"We live in a new era of discovery"
I'm not going to indulge in a blow by blow account dealing with presentation style, detailed content and so forth and all the accompanying detail which usually comprises a "review". Simply put, this is a very professionally produced publication with excellent illustrations by Ray Scally, wonderful photographs and clear accompanying text. It's also, quite uniquely in many ways, a "team effort" as Martin Garner generously explains. The 18 chapters deal with groups or pairs of species which can , in themselves, pose tricky ID challenges. The book addresses each in turn in a systematic, clear way using a combination of photographs, illustrations and descriptive text , all presented to a high level of quality.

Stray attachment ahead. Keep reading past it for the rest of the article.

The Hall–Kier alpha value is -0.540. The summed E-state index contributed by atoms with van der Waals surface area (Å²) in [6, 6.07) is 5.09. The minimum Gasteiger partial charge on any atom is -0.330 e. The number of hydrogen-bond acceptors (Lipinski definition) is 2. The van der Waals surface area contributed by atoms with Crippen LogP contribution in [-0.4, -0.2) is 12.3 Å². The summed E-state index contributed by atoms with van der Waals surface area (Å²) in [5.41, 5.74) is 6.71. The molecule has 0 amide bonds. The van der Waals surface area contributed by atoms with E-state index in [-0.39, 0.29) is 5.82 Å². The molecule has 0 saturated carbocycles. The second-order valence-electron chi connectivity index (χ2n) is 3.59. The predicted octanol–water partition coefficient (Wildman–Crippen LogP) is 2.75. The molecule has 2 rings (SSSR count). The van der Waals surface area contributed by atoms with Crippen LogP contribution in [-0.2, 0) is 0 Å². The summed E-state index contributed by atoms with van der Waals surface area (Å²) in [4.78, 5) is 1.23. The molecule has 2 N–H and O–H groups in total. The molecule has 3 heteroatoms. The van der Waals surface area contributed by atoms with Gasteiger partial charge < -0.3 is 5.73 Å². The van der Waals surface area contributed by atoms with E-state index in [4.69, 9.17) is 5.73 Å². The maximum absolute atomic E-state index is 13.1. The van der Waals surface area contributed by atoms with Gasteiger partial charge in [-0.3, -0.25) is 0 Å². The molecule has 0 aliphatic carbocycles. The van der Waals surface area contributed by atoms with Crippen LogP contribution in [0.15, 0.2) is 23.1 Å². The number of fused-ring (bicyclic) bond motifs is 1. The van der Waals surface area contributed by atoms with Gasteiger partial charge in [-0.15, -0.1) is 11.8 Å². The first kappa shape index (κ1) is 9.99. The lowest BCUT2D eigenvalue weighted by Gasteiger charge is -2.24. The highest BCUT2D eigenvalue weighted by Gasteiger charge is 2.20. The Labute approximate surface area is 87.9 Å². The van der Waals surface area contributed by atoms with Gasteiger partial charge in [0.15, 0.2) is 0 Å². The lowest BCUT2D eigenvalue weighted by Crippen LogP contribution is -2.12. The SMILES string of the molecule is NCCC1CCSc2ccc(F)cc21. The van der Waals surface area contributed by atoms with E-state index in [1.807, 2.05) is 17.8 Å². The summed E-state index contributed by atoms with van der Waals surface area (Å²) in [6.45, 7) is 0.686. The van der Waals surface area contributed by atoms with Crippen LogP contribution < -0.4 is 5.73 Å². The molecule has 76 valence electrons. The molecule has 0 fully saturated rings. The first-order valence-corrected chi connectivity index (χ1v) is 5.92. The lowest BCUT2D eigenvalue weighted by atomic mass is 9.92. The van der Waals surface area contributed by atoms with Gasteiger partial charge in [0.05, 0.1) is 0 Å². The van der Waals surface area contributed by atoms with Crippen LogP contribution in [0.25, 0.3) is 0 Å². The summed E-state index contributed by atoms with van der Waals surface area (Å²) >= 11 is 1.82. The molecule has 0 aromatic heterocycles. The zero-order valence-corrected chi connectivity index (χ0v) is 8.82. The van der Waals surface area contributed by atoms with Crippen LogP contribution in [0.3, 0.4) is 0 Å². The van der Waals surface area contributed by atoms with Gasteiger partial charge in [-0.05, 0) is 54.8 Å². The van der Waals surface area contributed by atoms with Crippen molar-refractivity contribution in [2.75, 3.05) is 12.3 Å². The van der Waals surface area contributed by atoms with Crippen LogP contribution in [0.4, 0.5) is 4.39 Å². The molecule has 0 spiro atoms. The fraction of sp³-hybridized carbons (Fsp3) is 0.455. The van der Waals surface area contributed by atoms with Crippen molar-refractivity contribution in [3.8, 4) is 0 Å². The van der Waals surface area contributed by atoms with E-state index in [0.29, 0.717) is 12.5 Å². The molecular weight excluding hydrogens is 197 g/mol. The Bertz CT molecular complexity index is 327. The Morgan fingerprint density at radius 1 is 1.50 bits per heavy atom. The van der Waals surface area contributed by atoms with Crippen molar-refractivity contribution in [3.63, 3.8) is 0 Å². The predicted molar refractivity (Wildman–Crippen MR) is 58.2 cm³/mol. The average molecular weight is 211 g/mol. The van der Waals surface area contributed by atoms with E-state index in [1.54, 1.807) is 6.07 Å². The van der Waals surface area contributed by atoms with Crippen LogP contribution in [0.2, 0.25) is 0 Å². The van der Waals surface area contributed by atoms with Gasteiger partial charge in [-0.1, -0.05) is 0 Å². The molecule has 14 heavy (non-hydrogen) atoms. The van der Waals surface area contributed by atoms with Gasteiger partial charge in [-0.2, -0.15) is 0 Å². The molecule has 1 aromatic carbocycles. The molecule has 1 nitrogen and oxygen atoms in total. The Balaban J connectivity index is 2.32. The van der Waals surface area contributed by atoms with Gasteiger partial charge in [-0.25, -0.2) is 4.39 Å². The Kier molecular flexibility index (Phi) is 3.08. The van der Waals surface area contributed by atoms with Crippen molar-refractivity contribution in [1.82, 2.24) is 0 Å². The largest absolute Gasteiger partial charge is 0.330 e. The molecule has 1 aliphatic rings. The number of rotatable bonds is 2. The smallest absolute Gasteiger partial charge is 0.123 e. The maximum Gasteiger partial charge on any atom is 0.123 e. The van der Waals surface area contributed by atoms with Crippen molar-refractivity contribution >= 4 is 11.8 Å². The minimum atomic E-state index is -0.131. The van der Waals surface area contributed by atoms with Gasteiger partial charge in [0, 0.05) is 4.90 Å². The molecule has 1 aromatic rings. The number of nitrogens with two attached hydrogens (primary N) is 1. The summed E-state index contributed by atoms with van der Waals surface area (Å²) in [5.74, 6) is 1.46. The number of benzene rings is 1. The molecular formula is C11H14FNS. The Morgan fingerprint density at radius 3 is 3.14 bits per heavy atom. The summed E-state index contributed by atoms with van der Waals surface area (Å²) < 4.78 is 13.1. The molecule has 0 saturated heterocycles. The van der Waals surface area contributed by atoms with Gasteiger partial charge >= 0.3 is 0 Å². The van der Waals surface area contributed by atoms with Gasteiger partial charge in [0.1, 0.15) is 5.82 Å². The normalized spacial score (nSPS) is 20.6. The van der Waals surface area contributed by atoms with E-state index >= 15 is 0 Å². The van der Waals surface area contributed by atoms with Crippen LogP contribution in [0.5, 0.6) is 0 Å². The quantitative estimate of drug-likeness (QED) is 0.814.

Now, that's it! I shall say no more other than that all birders should have a copy ( see www.birdingfrontiers.com ). If you can't read through this at first and subsequent sittings and not learn something ( in fact, quite a lot ) I'd be very,very surprised. It's that good, order it today!!
Just to emphasize a point, two actually, as the following in no way detracts from the joy of reading this book , its quality or information. It simply serves to show how much we are at the cutting edge of change, and in an era of discovery, and how things are, quite actively, open to interpretation. Having absorbed the various details in Martin Garner's book about Cabot's Tern I then discovered that in the book I'd just written about previously
( HBW and BirdLife International's Illustrated Checklist of Birds of the World Vol.1 Non-passerines ), the authors ( or should I blame the Tobias criteria ?) had lumped the two species!!
An era of change and discovery indeed.
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